In the latest grim twist in the Post Office’s shameful scandal over its flawed Horizon IT system, the chief executive Nick Read has been forced to hand back part of his £455,000 bonus after the company made misleading claims about the public inquiry into the affair.
In the original scandal, thousands of innocent sub-postmasters and sub-postmistresses were wrongly accused between 2000 and 2013 of stealing – 736 of them faced criminal prosecution for theft – due to faults in the Post Office’s new Fujitsu-supplied computer system.
Some were jailed; four committed suicide; many lives were ruined. The Court of Appeal overturned 83 people’s criminal convictions in 2019, but many are still awaiting justice and compensation.
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The saga is often cited as one the greatest injustices in modern British history – the latest mess over the payment of bonuses merely adds insult to injury.
What does the bonus issue involve?
Under the Post Office’s remuneration arrangements, dozens of senior executives get bonuses for fully co-operating with the ongoing public inquiry into the Horizon scandal, led by ex-judge Wyn Williams.
This in itself is strange, given that cooperating with a public inquiry into your company’s grievous past wrongdoing would appear to be a basic moral duty.
Yet part of the executives’ performance bonus is indeed paid out for providing all “evidence and information” needed to enable the Horizon IT inquiry to “finish in line with expectations”.
The company’s most recent accounts, published in March 2023, show that these bonuses were paid out in March 2022 for fulfilling those commitments, even though the inquiry wasn’t close to being finished. Indeed, it was still in its first phase of hearings.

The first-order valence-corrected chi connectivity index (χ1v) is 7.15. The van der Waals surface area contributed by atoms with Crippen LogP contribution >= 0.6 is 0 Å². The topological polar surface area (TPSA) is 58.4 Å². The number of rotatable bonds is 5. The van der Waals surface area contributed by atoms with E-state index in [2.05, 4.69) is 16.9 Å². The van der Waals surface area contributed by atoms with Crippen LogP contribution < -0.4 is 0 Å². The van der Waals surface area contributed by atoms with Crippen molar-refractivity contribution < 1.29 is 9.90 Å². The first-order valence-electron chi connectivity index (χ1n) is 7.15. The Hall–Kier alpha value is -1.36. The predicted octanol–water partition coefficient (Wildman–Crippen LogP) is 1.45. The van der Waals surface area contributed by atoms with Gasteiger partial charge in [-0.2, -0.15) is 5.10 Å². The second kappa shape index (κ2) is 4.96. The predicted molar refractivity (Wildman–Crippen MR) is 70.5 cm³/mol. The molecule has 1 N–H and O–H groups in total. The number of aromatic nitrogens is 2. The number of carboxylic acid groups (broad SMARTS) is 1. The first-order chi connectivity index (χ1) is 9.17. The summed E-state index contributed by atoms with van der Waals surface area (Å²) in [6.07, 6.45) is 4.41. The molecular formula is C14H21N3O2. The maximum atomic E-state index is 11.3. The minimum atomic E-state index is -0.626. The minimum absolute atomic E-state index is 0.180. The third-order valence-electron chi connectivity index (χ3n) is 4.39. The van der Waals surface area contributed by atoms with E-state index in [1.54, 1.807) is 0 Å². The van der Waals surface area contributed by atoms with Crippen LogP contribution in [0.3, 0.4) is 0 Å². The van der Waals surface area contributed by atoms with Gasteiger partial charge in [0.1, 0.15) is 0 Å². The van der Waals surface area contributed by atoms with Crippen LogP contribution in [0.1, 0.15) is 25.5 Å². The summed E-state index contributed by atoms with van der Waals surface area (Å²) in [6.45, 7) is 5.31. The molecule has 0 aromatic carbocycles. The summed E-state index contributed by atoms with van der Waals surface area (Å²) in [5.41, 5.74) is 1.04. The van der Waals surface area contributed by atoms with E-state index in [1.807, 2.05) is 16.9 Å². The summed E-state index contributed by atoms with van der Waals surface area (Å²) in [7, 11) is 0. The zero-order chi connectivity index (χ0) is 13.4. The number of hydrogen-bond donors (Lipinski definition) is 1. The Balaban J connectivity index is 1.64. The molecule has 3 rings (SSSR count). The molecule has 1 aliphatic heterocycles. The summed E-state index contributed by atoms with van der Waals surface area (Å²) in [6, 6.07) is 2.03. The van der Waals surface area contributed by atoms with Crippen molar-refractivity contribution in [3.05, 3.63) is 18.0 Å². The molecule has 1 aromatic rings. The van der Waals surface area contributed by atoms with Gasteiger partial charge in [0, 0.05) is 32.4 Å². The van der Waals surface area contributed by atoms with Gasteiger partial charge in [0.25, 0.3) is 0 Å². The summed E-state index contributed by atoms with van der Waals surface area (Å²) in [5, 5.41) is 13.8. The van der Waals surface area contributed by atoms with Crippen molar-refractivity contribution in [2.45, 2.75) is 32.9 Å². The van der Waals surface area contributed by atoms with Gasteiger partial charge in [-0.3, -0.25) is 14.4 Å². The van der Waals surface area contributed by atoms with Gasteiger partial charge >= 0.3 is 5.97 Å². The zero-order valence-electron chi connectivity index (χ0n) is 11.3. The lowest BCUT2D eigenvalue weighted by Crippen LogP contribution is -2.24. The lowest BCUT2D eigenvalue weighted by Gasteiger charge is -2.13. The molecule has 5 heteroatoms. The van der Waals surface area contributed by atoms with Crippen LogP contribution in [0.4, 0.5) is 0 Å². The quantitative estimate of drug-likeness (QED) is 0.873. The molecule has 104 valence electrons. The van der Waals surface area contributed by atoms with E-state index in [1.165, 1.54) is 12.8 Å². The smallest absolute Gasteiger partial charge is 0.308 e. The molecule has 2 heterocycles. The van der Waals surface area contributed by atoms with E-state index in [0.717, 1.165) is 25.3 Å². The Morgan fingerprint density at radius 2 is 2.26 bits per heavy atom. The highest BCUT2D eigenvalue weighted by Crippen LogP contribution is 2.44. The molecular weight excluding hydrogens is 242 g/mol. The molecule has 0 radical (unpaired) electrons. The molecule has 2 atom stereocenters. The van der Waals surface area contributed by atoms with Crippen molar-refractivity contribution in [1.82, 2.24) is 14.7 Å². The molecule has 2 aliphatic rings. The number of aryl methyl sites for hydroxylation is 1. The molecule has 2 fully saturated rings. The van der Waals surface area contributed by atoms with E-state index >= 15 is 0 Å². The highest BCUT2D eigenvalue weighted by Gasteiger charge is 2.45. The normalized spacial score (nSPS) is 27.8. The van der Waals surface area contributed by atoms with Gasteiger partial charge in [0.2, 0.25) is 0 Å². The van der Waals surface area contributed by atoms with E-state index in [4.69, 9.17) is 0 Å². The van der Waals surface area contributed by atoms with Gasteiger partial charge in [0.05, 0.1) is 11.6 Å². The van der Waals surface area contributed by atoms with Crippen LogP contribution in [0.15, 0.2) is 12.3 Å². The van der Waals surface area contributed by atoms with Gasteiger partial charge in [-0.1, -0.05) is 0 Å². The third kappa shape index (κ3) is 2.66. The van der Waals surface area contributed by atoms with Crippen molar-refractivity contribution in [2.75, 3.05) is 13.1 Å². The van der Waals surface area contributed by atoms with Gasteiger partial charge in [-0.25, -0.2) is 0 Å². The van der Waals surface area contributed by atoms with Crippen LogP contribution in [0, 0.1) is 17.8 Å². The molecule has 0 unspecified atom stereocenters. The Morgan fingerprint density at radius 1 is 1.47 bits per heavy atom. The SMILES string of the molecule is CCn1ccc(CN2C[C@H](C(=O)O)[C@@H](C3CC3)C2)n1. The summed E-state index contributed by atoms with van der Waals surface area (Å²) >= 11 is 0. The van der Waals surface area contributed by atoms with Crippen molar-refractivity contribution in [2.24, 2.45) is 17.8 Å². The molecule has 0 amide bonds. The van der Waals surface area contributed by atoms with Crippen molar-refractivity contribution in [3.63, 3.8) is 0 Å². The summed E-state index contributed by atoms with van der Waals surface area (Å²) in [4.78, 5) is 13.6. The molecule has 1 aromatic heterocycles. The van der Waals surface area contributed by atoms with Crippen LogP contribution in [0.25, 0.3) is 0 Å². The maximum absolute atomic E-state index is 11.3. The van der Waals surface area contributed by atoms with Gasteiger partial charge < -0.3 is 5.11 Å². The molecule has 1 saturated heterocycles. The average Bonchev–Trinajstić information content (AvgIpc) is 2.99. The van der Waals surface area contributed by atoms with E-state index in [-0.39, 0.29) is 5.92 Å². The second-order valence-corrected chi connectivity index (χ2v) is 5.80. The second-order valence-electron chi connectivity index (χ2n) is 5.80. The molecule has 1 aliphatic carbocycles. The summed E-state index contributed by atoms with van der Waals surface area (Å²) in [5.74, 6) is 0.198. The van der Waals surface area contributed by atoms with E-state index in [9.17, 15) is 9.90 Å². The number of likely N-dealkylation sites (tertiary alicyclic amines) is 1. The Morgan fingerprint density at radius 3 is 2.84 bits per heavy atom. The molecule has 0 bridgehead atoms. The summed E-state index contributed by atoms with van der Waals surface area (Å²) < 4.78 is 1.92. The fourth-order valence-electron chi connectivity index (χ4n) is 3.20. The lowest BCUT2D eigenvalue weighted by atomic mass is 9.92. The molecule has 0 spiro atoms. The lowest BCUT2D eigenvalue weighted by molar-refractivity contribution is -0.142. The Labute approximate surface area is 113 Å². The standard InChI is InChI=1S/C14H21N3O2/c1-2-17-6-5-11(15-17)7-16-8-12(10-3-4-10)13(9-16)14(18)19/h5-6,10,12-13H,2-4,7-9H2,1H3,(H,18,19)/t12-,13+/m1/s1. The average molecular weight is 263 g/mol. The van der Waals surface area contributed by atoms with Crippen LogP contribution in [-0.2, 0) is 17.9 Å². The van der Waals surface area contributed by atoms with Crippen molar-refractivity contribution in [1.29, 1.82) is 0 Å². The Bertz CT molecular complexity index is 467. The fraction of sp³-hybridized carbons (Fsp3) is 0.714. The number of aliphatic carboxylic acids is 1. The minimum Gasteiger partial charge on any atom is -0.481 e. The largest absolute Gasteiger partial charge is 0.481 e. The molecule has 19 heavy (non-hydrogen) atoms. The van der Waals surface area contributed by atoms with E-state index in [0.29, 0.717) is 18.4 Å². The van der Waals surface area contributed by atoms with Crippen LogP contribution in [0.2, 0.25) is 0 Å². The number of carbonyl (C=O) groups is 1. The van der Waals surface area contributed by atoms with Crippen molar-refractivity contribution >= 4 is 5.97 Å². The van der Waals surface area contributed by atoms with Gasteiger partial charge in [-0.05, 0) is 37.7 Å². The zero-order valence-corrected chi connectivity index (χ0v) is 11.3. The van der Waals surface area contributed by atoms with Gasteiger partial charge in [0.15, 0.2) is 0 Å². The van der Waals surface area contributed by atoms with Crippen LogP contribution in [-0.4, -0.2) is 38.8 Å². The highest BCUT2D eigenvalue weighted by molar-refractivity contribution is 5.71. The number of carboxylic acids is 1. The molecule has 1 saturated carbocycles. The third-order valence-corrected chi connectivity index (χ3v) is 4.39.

Crucially, the published accounts falsely claimed that Wyn Williams and his team had approved the bonuses. The angry ex-judge called that “misleading and inaccurate” – and the Post Office’s Nick Read has now apologised for the “incorrect statement” and “unacceptable errors”.
How much will it cost him?
Read, who joined the Post Office in 2019, has agreed to return part of his £455,000 bonus from 2021-2022 – but exactly how much has not been made public.
In all, some 50 senior Post Office executives received a payout as a result of supposedly hitting the relevant “performance metric” (of helping the inquiry).
These included CFO Alisdair Cameron, whose total bonuses that year were £310,000. On Tuesday the chair of the Post Office’s remuneration committee announced an internal inquiry into the bonuses.
The review, which will report its findings to business secretary Kemi Badenoch, will be led by a new nonexecutive director, Amanda Burton, who joined a few weeks ago (and is due to be the next remuneration committee chair). An internal review, even one conducted by a new broom, is unlikely to satisfy critics.
What should happen?
A Tory peer who advises the government on the Horizon compensation scheme this week called for the whole board to quit.
“It does appear that nobody on the board of directors read the accounts. If that’s the level of competence or energy they put into their roles, then they really ought to go,” James Arbuthnot told the Financial Times.
Meanwhile, the chair of Parliament’s business and trade committee, Darren Jones, announced an imminent public scrutiny session over “alleged false accounting” at the Post Office.